I would like to be able to make my own perfect paperback books, I would like them to be good quality. What equipment would I need to start?
If you mean with the pages glued on end into the spine, what’s called coincidentally “perfect bound,” I don’t think you can do that without special equipment. However if you google around, there are a huge number of resources on handmade books. When I make a book as a gift or something, I usually stitch the signatures together with twine, and then bind the twine of multiple signatures to a spine. This is more how hardcover books are made, but you can do this without using the heavy board usually used for hardcovers.
If you’re near a decent sized city, I’d be surprised if there weren’t some kind of lessons or adult education series thingy on bookmaking. It’s a pretty popular hobby.
When I worked in print shops we made pads of paper by locking a stack of paper into a rather simple press and painting the edge with two coats of a flexible latex glue. The stack is then sliced apart to made individual pads. (Cardboard backs were evenly spaced in the stack of pages before locking down the press and gluing.)
For a small stack of pads, we might not even lock them in the press. We’d just weight them down with a couple of bricks and glue them.
I understand that perfect bound paperbacks are made in a similar fashion, except the glued edge is roughed up first to bind the edge together more permanently than you would for tear-off sheets. Then a cover is glued to the pads of pages.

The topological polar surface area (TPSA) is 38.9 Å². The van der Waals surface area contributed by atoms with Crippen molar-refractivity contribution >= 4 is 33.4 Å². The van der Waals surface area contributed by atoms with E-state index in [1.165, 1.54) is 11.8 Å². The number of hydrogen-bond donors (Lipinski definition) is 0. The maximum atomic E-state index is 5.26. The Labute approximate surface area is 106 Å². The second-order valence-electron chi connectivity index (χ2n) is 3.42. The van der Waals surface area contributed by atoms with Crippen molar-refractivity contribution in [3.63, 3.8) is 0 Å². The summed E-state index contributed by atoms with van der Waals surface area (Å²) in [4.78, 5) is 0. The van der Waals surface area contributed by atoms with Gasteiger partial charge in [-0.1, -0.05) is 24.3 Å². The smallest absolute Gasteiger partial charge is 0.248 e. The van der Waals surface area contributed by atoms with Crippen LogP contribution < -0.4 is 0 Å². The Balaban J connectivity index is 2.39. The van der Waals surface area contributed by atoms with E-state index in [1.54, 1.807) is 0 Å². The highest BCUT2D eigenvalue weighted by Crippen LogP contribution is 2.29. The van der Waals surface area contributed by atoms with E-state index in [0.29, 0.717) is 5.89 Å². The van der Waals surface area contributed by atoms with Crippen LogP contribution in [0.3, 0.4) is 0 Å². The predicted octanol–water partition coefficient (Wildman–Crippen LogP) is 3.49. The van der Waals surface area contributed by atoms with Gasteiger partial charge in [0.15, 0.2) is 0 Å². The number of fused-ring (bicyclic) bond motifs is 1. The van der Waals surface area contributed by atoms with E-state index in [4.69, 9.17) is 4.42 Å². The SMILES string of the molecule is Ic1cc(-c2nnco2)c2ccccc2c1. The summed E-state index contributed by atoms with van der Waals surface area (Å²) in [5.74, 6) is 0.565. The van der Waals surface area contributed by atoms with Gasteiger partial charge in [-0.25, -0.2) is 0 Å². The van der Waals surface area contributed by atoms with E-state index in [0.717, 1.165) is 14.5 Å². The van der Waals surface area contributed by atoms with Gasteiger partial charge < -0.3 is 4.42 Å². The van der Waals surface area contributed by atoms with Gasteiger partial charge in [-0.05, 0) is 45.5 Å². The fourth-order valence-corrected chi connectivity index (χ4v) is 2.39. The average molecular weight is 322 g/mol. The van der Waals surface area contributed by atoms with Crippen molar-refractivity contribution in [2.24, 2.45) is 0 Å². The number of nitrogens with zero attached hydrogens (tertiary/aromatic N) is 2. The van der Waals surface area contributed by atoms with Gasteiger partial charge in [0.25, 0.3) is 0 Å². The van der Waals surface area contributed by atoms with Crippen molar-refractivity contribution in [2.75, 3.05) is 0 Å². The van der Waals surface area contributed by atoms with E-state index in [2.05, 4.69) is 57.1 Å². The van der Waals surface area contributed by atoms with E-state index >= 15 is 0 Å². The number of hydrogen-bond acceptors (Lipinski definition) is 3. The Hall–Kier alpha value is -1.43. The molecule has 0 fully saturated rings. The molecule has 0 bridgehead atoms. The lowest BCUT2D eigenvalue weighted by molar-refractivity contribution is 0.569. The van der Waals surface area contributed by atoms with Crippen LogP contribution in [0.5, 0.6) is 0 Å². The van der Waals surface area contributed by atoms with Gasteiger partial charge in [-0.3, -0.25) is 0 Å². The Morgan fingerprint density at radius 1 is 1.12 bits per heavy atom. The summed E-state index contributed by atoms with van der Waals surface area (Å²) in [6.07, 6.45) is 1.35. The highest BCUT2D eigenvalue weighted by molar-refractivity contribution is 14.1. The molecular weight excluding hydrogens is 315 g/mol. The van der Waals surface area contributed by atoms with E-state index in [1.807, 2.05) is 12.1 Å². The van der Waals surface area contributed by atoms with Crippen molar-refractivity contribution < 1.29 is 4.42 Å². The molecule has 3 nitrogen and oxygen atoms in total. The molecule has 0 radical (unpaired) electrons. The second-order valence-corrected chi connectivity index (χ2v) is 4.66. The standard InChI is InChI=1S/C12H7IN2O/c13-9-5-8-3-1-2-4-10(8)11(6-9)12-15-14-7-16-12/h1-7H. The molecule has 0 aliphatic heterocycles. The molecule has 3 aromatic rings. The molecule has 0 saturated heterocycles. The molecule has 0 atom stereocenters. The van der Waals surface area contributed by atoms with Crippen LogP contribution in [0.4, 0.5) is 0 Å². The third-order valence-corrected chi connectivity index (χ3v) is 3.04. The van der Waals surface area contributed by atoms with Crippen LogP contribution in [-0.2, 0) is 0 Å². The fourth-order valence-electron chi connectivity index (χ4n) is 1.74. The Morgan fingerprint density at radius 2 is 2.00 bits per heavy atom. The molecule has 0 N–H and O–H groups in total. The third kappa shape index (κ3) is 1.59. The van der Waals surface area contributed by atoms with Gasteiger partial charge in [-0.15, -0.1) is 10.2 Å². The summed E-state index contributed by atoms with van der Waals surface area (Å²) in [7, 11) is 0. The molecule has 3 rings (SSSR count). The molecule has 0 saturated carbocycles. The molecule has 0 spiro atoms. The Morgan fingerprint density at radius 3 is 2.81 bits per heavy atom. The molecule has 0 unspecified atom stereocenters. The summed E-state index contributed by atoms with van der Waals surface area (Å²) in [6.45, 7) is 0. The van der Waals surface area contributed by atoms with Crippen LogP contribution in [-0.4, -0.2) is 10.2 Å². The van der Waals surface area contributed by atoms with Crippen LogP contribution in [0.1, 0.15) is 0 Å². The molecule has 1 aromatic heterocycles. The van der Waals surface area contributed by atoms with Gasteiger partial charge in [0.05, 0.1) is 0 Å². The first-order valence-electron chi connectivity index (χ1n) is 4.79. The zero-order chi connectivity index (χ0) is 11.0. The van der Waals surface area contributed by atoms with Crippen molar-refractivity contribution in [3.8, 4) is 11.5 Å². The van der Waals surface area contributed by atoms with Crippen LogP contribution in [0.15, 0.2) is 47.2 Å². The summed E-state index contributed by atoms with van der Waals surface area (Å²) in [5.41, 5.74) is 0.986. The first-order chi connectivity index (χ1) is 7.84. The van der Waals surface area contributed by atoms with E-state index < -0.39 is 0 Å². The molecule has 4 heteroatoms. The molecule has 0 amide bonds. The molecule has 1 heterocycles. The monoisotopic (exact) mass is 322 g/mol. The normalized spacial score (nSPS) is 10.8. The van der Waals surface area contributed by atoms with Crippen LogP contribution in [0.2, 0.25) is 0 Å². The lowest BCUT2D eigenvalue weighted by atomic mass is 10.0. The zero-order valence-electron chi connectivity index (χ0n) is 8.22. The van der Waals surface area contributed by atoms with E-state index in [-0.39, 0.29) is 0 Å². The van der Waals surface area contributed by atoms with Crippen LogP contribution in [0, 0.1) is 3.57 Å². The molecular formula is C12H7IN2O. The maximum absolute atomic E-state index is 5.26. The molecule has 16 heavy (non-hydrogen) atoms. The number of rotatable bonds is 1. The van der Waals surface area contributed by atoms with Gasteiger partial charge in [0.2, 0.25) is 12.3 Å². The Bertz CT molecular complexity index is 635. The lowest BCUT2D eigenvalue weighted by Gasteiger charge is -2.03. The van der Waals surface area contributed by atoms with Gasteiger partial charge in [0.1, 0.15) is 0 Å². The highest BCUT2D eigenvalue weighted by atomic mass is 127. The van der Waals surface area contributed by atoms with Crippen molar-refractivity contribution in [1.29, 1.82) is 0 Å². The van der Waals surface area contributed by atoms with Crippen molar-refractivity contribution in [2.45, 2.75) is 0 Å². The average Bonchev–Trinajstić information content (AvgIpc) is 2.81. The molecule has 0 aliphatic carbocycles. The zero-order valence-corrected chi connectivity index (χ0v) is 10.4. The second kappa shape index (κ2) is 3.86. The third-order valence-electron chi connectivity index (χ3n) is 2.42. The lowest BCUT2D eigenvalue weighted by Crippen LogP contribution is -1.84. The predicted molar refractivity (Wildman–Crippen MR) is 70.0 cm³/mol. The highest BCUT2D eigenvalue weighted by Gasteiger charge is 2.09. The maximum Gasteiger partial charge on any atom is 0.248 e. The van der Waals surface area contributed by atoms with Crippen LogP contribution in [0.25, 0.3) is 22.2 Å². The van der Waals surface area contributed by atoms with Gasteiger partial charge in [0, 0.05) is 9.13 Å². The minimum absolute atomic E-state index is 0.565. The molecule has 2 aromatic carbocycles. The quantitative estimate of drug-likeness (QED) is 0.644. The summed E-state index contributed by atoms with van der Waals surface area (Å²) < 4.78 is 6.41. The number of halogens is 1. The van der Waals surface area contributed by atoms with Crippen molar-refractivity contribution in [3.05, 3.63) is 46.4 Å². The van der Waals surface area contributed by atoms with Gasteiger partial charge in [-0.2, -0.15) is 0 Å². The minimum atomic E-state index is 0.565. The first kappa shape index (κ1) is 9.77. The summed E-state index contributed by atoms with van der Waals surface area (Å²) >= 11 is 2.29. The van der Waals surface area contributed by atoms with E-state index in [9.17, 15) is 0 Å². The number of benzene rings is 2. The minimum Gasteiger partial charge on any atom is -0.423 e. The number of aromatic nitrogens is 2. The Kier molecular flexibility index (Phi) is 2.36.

Seems rather simple to me.
I have made nice perfect bound books at home with just typical household stuff-- vice, clamps, brush, rotary tool for roughing up the pre-glued edge. I had to go to a print shop to use their guillotine for the edges.
Just as a point of reference, many of the office/corporate printer manufactures (Canon, Konica-Minolta, Ricoh, etc.) offer monochrome and color laser printers that can have optional perfect binders attached. These setups usually run around six figures, so they’re probably a bit out of your price range, but may be just the thing if you’re running a low-to-medium volume print shop.
These perfect binders all work pretty much the same way (since they’re all made by one Japanese company and just repackaged/licensed to the printer OEMs). They usually support binding of about 200 sheets of standard 20 lb paper, using hot-melt glue to bind the body pages & attach the cover stock. Some offer built-in trimmers so you can make books of non-standard dimensions; the Canon perfect binder even lets you adjust the angle of the trim so you can make your books in pretty much any quadrilateral shape.
In my day job, I work on a programming team responsible for the leading digital pre-press print-on-demand software product, so I’ve spent a lot of time working with these printers – they’re a helluva lot more powerful than your standard LaserJet.